The seeds of the next debt crisis
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The shock that coronavirus has wrought on markets across the world coincides with a dangerous financial backdrop marked by spiralling global debt. According to the Institute of International Finance, a trade group, the ratio of global debt to gross domestic product hit an all-time high of over 322 per cent in the third quarter of 2019, with total debt reaching close to $253tn. The implication, if the virus continues to spread, is that any fragilities in the financial system have the potential to trigger a new debt crisis.
In the short term the behaviour of credit markets will be critical. Despite the decline in bond yields and borrowing costs since the markets took fright, financial conditions have tightened for weaker corporate borrowers. Their access to bond markets has become more difficult. After Tuesday’s 50 basis-point cut, the US Federal Reserve’s policy rate of 1.0-1.25 per cent is still higher than the 0.8 per cent yield on the policy-sensitive two-year Treasury note. This inversion of the yield curve could intensify the squeeze, says Charles Dumas, chief economist of TS Lombard, if US banks now tighten credit while lending has become less profitable.
This is particularly important because much of the debt build-up since the global financial crisis of 2007-08 has been in the non-bank corporate sector where the current disruption to supply chains and reduced global growth imply lower earnings and greater difficulty in servicing debt. In effect, the coronavirus raises the extraordinary prospect of a credit crunch in a world of ultra-low and negative interest rates.
Policymakers in advanced countries have over the past week made clear their readiness to pursue an active fiscal and monetary response to the disruption caused by the virus. Yet such policy activism carries a longer-term risk of entrenching the dysfunctional monetary policy that contributed to the original financial crisis, as well as exacerbating the dangerous debt overhang that the global economy now faces.
The risks have been building in the financial system for decades. From the late 1980s, central banks — and especially the Fed — conducted what came to be known as “asymmetric monetary policy”, whereby they supported markets when they plunged but failed to damp them down when they were prone to bubbles. Excessive risk taking in banking was the natural consequence.
The central banks’ quantitative easing since the crisis, which involves the purchase of government bonds and other assets, is, in effect, a continuation of this asymmetric approach. The resulting safety net placed under the banking system is unprecedented in scale and duration. Continuing loose policy has brought forward debt financed private expenditure, thereby elongating an already protracted cycle in which extraordinary low or negative interest rates appear to be less and less effective in stimulating demand.
William White, who while head of the monetary and economics department at the Bank for International Settlements in Basel was one of the few economists to predict the financial crisis, says the subsequent great experiment in ultra-loose monetary policy is intensely morally hazardous. This, he argues, is because unconventional central bank policies may “simply set the stage for the next boom and bust cycle, fuelled by ever declining credit standards and ever expanding debt accumulation”.
A comparison of today’s circumstances with the period before the financial crisis is instructive. As well as a big post-crisis increase in government debt, an important difference now is that the debt focus in the private sector is not on property and mortgage lending, but on loans to the corporate sector. A recent OECD report says that at the end of December 2019 the global outstanding stock of non-financial corporate bonds reached an all-time high of $13.5tn, double the level in real terms against December 2008.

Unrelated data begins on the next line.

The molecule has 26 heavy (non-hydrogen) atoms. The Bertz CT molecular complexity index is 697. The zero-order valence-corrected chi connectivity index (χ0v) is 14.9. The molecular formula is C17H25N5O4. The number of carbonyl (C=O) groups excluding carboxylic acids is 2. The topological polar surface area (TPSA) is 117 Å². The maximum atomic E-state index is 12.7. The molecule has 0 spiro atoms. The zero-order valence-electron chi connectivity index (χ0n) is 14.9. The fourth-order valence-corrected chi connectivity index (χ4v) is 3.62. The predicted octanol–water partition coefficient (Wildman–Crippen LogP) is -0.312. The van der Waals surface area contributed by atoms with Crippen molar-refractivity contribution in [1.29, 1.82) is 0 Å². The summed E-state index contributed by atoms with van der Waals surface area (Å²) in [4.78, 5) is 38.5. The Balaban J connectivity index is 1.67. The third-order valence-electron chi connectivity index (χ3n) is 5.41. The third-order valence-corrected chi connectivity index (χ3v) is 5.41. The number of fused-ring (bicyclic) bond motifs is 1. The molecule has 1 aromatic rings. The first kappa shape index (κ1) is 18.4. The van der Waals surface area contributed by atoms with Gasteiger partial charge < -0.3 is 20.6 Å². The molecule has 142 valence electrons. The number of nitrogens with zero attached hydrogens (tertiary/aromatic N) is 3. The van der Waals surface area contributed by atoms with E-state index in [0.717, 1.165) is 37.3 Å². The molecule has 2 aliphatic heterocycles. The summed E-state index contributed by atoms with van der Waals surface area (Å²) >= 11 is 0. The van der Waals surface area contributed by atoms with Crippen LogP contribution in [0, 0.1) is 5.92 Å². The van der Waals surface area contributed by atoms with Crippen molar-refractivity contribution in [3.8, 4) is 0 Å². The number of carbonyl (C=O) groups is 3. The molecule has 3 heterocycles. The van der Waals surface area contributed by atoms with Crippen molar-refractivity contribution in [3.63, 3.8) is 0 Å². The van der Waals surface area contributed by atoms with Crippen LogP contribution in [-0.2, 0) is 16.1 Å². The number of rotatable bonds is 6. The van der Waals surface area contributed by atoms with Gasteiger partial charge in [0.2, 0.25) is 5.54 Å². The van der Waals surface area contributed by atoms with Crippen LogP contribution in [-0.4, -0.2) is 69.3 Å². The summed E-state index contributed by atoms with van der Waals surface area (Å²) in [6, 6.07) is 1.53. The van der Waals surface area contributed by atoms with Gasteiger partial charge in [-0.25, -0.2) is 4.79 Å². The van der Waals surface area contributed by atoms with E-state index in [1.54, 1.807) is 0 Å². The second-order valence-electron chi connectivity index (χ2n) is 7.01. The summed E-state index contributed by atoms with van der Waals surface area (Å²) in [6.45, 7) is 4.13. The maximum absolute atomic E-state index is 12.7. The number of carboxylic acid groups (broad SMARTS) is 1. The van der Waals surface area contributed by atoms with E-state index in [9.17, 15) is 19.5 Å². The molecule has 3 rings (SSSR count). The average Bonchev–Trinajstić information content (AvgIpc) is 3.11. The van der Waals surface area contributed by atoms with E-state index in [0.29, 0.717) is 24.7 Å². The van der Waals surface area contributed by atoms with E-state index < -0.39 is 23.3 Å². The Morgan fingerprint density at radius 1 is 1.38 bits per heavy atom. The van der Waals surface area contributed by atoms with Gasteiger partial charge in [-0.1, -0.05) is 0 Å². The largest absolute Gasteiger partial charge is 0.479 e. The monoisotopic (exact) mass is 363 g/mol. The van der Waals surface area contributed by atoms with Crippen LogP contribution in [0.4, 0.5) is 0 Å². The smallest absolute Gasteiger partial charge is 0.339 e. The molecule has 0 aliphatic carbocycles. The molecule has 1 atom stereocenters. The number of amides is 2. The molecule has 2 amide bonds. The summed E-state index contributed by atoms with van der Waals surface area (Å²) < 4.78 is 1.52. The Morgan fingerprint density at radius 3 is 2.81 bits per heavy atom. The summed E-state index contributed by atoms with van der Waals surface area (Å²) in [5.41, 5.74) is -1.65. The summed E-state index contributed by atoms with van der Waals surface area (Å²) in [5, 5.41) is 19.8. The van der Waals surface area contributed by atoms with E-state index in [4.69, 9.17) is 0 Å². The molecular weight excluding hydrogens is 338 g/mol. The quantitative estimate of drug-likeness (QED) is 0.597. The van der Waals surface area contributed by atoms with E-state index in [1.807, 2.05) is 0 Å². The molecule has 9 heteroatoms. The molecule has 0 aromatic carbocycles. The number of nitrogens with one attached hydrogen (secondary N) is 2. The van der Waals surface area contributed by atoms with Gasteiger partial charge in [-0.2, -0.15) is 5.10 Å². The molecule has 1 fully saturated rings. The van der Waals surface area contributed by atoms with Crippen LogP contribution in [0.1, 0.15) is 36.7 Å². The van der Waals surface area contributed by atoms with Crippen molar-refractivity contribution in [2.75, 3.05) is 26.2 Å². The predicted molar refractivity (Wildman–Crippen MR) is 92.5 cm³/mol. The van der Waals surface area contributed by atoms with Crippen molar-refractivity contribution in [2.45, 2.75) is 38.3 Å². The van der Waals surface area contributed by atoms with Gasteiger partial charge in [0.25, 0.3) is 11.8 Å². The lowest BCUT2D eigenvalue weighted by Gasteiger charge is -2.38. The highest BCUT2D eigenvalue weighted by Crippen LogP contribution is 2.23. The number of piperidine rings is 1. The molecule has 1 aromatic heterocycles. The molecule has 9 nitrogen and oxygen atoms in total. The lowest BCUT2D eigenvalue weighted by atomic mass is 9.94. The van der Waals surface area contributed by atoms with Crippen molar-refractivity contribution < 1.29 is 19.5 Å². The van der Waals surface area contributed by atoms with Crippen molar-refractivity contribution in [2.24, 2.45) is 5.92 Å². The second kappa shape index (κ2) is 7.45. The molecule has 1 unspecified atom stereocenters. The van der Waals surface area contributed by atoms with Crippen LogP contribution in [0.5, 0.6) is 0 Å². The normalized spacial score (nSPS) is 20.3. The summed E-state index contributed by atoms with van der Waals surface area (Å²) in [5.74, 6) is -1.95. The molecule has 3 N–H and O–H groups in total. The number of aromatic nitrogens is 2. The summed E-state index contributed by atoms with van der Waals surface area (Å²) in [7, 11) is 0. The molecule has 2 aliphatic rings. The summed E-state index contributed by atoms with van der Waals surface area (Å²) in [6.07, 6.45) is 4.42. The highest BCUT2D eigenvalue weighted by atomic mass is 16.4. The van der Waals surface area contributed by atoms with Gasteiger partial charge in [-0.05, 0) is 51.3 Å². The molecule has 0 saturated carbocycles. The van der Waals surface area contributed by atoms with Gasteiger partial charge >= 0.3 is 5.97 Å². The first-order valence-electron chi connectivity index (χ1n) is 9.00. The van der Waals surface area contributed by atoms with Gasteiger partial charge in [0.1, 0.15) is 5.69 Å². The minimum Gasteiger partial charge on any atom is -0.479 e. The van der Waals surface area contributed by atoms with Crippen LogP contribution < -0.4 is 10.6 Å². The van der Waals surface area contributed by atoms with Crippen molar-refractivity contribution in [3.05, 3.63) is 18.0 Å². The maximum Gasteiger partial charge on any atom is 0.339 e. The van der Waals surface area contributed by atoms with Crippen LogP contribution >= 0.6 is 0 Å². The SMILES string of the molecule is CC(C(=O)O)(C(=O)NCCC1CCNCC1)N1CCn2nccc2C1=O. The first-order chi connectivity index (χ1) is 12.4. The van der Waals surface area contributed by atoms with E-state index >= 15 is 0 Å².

The rise is most striking in the US, where the Fed estimates that corporate debt has risen from $3.3tn before the financial crisis to $6.5tn last year.
Given that Google parent Alphabet, Apple, Facebook and Microsoft alone held net cash at the end of last year of $328bn, this suggests that much of the debt is concentrated in old economy sectors where many companies are less cash generative than Big Tech. Debt servicing is thus more burdensome.
The shift to corporate indebtedness is in one sense less risky for the financial system than the earlier surge in subprime mortgage borrowing because banks, which by their nature are fragile because they borrow short and lend long, are not as heavily exposed to corporate debt as investors, such as insurance companies, pension funds, mutual funds and exchange traded funds.
That said, banks cannot escape the consequences of a wider collapse in markets in the event of a continued loss of investor confidence and or a rise in interest rates from today’s extraordinary low levels. Such an outcome would lead to increased defaults on banks’ loans together with shrinkage in the value of collateral in the banking system. And asset prices could be vulnerable even after the coronavirus scare because the central banks’ asset purchases drove investors to search for yield regardless of the dangers. As a result, risk is still systematically mispriced around the financial system.
The OECD report notes that compared with previous credit cycles today’s stock of corporate bonds has lower overall credit quality, longer maturities, inferior covenant protection — bondholder rights such as restrictions on future borrowing or dividend payments — and higher payback requirements. Longer maturities are associated with higher price sensitivity to changes in interest rates, so together with declining credit quality that makes bond markets more sensitive to changes in monetary policy. Current market volatility is further exacerbated by banks’ withdrawal from market-making activities in response to tougher capital adequacy requirements since the crisis.
In a downturn, some of the disproportionately large recent issuance of BBB bonds — the lowest investment grade category — could end up being downgraded. That would lead to big increases in borrowing costs because many investors are constrained by regulation or self-imposed restrictions from investing in non-investment grade bonds.